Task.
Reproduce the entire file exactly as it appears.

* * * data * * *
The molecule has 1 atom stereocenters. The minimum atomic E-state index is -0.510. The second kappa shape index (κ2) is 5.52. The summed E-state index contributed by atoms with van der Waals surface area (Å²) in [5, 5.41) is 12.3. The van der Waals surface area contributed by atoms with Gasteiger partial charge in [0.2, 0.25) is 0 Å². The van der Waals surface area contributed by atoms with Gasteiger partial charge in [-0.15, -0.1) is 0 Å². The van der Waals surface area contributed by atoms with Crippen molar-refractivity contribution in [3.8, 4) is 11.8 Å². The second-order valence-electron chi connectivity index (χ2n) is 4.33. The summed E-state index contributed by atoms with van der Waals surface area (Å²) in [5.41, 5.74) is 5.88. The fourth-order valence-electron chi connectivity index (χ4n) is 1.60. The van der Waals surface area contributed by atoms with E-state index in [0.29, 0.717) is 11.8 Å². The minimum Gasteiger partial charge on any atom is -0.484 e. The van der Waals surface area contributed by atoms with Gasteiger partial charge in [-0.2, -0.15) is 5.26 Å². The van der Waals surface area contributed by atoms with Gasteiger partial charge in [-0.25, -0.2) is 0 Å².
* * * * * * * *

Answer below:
The molecule has 1 atom stereocenters. The minimum atomic E-state index is -0.510. The second kappa shape index (κ2) is 5.52. The summed E-state index contributed by atoms with van der Waals surface area (Å²) in [5, 5.41) is 12.3. The van der Waals surface area contributed by atoms with Gasteiger partial charge in [0.2, 0.25) is 0 Å². The van der Waals surface area contributed by atoms with Gasteiger partial charge in [-0.15, -0.1) is 0 Å². The van der Waals surface area contributed by atoms with Crippen molar-refractivity contribution in [3.8, 4) is 11.8 Å². The second-order valence-electron chi connectivity index (χ2n) is 4.33. The summed E-state index contributed by atoms with van der Waals surface area (Å²) in [5.41, 5.74) is 5.88. The fourth-order valence-electron chi connectivity index (χ4n) is 1.60. The van der Waals surface area contributed by atoms with E-state index in [0.29, 0.717) is 11.8 Å². The minimum Gasteiger partial charge on any atom is -0.484 e. The van der Waals surface area contributed by atoms with Gasteiger partial charge in [-0.2, -0.15) is 5.26 Å². The van der Waals surface area contributed by atoms with Gasteiger partial charge in [-0.25, -0.2) is 0 Å².